Sunday, September 11, 2011


that is the sound of my bubble popping. it is the sound of the spell being broken. I grew up believing that the men (there were mostly men back then) with the white coats and stethoscopes had the last say on all things. they told you matter-of-factly what was wrong with you and gave you a medicine to fix it--very Norman Rockwell.

my ideas about the medical community are less than idealistic now. I'm so glad for that. It would appear that doctors don't know everything. Now--that is obvious, isn't it? But a lot of us still live in the culture that will trust the doctor to tell how to raise our kids as if they have the corner on the market on wise parenting. I now question (in my heart and mind) just about everything that they say. Ok, not everything but a lot. These folks need accountability. I want people to realize that just because the doctor said doesn't mean that it is true. VERIFY your information. Get a second opinion, for goodness sake.

I have been fortunate to have a beautiful nursing experience with both of my boys. This success in breastfeeding was in spite of my pediatrician rather than because of him. This well-meaning and very kind doctor had ancient information about nursing that, I imagine, hurt a lot of new mother's nursing experience. His inaccurate information (nurse for only 15 minutes because that is all he needs) lessened my milk supply and caused my son to stop gaining weight (of ultra importance since he was a preemie). He didn't understand the mechanics of breastfeeding. Many doctors don't, esp. those educated earlier than a few years ago. Recently, a woman in MS was told that her breastmilk was second to formula. WHAT??? This was a woman who had a good nursing relationship already going with her 12 wk. old.  It isn't like he was trying to tell her that to alleviate any momma-guilt.  That information is false and stems from a very outdated misconception dating back to the 50's.

So, pediatricians do not need to give parenting advice. Just fix my sick kid and we are good. OBGYN's and hospitals should stop dictating what a mama should do with her birthing experience (unless there is a high risk). There is so much information and research out there about what makes for a healthy and good birthing experience and it usually doesn't require as much intervention as some hospitals (or all if you are in mississippi) want to give you. Why do they want to give it? liability and greed (or is being afraid of being liable also greed?).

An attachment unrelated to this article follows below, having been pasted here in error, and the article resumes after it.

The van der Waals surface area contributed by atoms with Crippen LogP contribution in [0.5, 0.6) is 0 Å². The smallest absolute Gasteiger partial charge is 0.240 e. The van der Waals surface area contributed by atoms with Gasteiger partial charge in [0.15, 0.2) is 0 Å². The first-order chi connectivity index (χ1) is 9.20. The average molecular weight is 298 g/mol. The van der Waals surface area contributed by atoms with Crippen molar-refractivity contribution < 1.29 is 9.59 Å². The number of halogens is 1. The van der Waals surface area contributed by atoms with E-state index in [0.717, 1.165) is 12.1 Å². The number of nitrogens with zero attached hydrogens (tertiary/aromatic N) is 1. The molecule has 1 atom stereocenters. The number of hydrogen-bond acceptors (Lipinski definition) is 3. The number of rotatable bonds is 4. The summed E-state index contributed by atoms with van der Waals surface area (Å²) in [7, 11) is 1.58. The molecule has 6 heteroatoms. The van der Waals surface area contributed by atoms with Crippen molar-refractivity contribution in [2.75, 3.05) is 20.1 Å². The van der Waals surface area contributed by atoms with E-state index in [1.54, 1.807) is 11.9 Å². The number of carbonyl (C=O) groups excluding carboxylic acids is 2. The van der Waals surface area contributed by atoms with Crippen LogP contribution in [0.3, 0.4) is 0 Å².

There are so many "booby traps" in place in hosptials that make it easy for a mama to quit trying breastfeeding. Hospitals (and obviously the formula companies) are too quick to offer formula to a mom who is frustrated b/c she is feeding her baby every hour. Why is she frustrated? Likely because some unknowing nurse or doctor told her that she should be feeding her baby only every 2 or 3 hours. that is also wrong--that is what you do for formula fed babies who take longer to digest their food. Because breastmilk is so easily digestible by the baby's tummy they need to eat more frequently. But now mama thinks she isn't producing enough milk to fill her baby so she starts supplementing with formula. The pain of nursing is also something that can be helped and taken care of yet mothers are not told that they can get around that but just opt to reach for that free sample of formula that was given to them. Some are just so misinformed about just how beneficial breastmilk is and for how long it is. (it doesn't stop being good for your baby at 6mos.-- in fact it is recommended for at least 2 years).

I'm using parenting/breastfeeding issues because I happen to come across these more often.  But it is just scratching the surface of the medical community as a whole.  Patients have to take responsibility for their health and treatment. Not too long ago my mother, who was having back/neck/knee problems went to a doctor for help. He offered her shots to help with the pain. Not novacaine, mind you, but big deal epidural type shots. He never suggested exercises, or even physical therapy. After a few months, my parents brought it up to the dr. and he said it was a good idea. why didn't he suggest that from the beginning that which was most helpful to her?

I haven't finished watching it but I plan to but I think I want to recommend to everyone to watch the documentary "The Business of Being Born". So far it has captured my thoughts about our medical system. Health care reform would not be so bad if it meant that hospitals weren't charging an arm and a leg so that third-party payers will dish out the funds. Eventually, this ups our costs of health insurance. I'm over it.

As an aside-I have trouble being coherent these days so my thoughts are all over the place. My best blogposts are composed in my head while I'm driving. Those never make it to the computer screen the same way. oh well.

P.S.  I am not a doctor hater.  In fact, I have a respect for the work and studying that goes into that profession.  I also know that there are doctors that are more humble and /or more educated than others.  It is a case-by-case basis where these individuals are actually taught poorly in schools or within their residencies.